The Argentine Supreme Court denied celebrity Natalia Denegri’s petition to have content about a scandal she was involved in more than 25 years ago removed from search engines on Tuesday. It is the first ruling by a Supreme Court in Latin America on the “right to be forgotten,” which allows the public to control their online history. 

The decision comes three months after the court listened to arguments about the right to privacy made by Natalia Denegri, and those about freedom of information made by Google. The current case escalated to the highest court after Google previously appealed a ruling in March, after the Buenos Aires Court of Appeals ordered the company to comply with Denegri’s request. 

Denegri, a former socialite trapped in the orbit of football superstar Diego Maradona in the late 90s, wanted news articles and YouTube videos removed from search engines concerning a scandal that happened when she was 20. Denegri approached Google in 2016 with a list of 22 links she wanted taken down in Argentina. She was not only a public figure at the time, but the scandal involved a high-profile corruption case, including the involvement of one of Argentina’s top judges. The Court of Appeals ruled that links to the corruption case would be exempt, while the Supreme Court found that all of the links would be exempt. 

The Supreme Court’s decision Tuesday upheld the notion that content about Denegri fell within the public interest. “No sufficient arguments have been provided to demonstrate that a person who was, and is, a public figure has the right to limit access to truthful information of public interest that circulates on the internet,” read the ruling. “It must be concluded that the content enjoys the minimum protection that our national constitution provides to freedom of expression.” 

Legal experts and digital rights advocates told Rest of World that they worry the case’s appearance in Argentina’s highest court marks a trend in which powerful people are able to warp the nascent right to be forgotten in their own interest, even as the court ruled against Denegri’s petition.

David Greene, the civil liberties director at the digital rights organization Electronic Frontier Foundation, said the case itself, regardless of the decision, demonstrates how the right to forget has been wielded by the powerful beyond its initial purpose. 

Estelle Massé, the Europe legislative manager and global data protection lead for the digital rights organization Access Now, pointed to how the initial right to be forgotten, as interpreted by European courts, quickly spread globally beyond its initial intention. “There is, obviously, I think, a political interest in extrapolating some of these decisions.”

“If access to information about people in the public eye is blocked, information about our representatives could be blocked, too,” said Agustina Del Campo, the head of the Center for Studies on Freedom of Expression and Access to Information at the University of Palermo (CELE).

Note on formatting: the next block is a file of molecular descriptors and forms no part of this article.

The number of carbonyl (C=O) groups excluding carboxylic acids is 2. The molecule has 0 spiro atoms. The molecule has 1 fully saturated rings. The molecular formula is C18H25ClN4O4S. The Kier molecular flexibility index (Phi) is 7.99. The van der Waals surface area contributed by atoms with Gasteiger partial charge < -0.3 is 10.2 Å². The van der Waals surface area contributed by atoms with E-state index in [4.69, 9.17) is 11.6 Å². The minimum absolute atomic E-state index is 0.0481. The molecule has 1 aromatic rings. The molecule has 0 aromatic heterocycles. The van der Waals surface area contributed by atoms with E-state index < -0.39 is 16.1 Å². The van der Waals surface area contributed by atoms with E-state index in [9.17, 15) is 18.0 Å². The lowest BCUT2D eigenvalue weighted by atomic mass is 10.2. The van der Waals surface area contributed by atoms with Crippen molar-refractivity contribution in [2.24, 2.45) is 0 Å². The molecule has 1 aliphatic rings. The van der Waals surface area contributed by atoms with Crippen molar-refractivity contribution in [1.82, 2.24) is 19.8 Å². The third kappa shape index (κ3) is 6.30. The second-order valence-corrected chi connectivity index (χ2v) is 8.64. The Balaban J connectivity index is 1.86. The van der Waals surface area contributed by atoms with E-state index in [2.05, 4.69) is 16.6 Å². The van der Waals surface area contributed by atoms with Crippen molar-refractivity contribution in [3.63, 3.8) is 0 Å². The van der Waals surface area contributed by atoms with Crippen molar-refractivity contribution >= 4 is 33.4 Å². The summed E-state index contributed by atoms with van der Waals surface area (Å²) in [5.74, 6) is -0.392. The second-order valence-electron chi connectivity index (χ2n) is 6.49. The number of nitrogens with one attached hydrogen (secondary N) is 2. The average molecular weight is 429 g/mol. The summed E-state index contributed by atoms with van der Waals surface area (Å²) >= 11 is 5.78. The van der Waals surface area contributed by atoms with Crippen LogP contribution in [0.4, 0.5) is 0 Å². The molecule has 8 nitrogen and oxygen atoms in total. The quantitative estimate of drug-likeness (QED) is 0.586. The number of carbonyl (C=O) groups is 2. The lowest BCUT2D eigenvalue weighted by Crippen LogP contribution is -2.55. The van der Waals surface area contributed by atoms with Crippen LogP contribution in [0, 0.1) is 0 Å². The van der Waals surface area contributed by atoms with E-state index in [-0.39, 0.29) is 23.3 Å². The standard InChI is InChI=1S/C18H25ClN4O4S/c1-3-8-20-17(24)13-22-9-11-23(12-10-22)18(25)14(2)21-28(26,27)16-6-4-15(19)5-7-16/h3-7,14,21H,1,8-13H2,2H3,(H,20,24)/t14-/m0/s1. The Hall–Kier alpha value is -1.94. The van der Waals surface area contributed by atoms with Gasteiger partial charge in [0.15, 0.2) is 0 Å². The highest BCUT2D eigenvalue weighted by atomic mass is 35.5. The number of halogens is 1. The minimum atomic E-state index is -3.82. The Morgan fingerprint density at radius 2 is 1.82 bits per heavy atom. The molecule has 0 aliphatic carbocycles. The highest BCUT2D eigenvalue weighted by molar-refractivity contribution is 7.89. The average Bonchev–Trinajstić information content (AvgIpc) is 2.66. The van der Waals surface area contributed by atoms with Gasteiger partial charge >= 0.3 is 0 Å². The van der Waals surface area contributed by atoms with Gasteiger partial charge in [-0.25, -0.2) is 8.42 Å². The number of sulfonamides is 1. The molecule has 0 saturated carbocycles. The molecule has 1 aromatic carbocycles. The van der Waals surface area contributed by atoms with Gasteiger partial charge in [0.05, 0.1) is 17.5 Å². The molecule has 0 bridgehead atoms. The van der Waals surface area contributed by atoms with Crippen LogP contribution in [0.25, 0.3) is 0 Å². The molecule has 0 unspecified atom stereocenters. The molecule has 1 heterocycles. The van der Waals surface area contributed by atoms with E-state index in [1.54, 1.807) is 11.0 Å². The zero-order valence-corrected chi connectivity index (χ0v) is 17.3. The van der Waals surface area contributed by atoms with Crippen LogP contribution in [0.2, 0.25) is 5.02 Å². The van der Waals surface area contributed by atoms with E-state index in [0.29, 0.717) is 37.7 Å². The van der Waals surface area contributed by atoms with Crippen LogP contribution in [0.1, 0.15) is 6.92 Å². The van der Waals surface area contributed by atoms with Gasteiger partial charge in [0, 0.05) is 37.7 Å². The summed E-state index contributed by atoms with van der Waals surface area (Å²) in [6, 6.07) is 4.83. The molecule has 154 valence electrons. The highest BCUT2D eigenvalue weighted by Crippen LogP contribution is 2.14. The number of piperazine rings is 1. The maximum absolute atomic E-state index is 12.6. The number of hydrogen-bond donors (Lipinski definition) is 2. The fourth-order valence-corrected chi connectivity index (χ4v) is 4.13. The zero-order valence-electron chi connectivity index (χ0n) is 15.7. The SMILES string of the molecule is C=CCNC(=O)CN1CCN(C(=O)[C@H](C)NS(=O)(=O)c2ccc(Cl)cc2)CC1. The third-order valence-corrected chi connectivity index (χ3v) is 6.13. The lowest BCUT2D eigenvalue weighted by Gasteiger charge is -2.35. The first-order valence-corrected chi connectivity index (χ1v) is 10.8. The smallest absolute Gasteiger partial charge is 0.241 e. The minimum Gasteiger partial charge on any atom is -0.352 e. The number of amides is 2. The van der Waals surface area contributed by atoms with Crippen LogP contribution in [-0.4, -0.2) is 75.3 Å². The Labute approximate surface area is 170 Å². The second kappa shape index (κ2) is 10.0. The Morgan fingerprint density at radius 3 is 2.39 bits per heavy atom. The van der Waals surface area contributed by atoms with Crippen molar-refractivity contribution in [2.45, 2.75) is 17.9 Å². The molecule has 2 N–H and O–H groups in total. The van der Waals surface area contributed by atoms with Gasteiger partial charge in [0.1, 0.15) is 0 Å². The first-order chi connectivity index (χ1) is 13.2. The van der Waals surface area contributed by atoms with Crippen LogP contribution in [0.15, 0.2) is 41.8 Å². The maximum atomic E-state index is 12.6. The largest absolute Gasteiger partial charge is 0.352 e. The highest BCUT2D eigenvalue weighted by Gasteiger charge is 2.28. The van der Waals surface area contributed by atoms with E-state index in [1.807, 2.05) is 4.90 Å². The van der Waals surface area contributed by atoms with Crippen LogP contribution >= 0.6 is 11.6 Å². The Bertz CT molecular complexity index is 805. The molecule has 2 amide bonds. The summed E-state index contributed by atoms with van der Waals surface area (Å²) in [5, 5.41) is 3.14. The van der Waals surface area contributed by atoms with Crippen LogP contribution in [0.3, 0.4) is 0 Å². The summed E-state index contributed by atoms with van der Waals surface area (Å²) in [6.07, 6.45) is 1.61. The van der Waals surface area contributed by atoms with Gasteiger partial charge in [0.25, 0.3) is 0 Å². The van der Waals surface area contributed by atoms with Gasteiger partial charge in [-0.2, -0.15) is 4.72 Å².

Rodrigo Varela/Getty Images

The right to be forgotten originated in Europe and was formally enshrined in the European Union’s 2016 General Data Protection Regulation, or GDPR. “[It meant] that we have a right to erasure, which is really one of the basic rights of data protection,” said Massé.

There were clear exceptions to the right — namely, that it excluded public figures or cases that involved the public interest. It would be up to the search engines — and, inevitably, future court cases — whether the public interest outweighed the privacy concerns of individuals.

It is clear that power and economic interests are worth more than the rights of a woman, who at the time was [legally] a child and a victim of a terrible event,” Denegri told Rest of World. “I am being victimized again, for the second time in my country.”

Google has argued that it takes public interest — namely, the petitioner’s role in public life — into account when making decisions around right-to-be-forgotten cases, although the company said that it does not consider Denegri’s case to be valid, because there is no legally-enshrined right to be forgotten in Argentina. Google’s Argentina representatives told Rest of World that the ruling confirms that search engines play a key role in freedom of expression, and agreed with the judges that “the mere passing of time does not devalue the relevance of news nor information.” 

The court’s ruling still leaves room for exceptions to its decision in more severe cases, such as revenge porn, said CELE researcher Ramiro Álvarez Ugarte. But, in general, “the so-called ‘right to be forgotten’ won’t work in Argentine courts, and that’s good news,” he said, “because, deep down, it’s just an attempt to erase the past and alter the processes of collective memory that are key to our democratic societies.”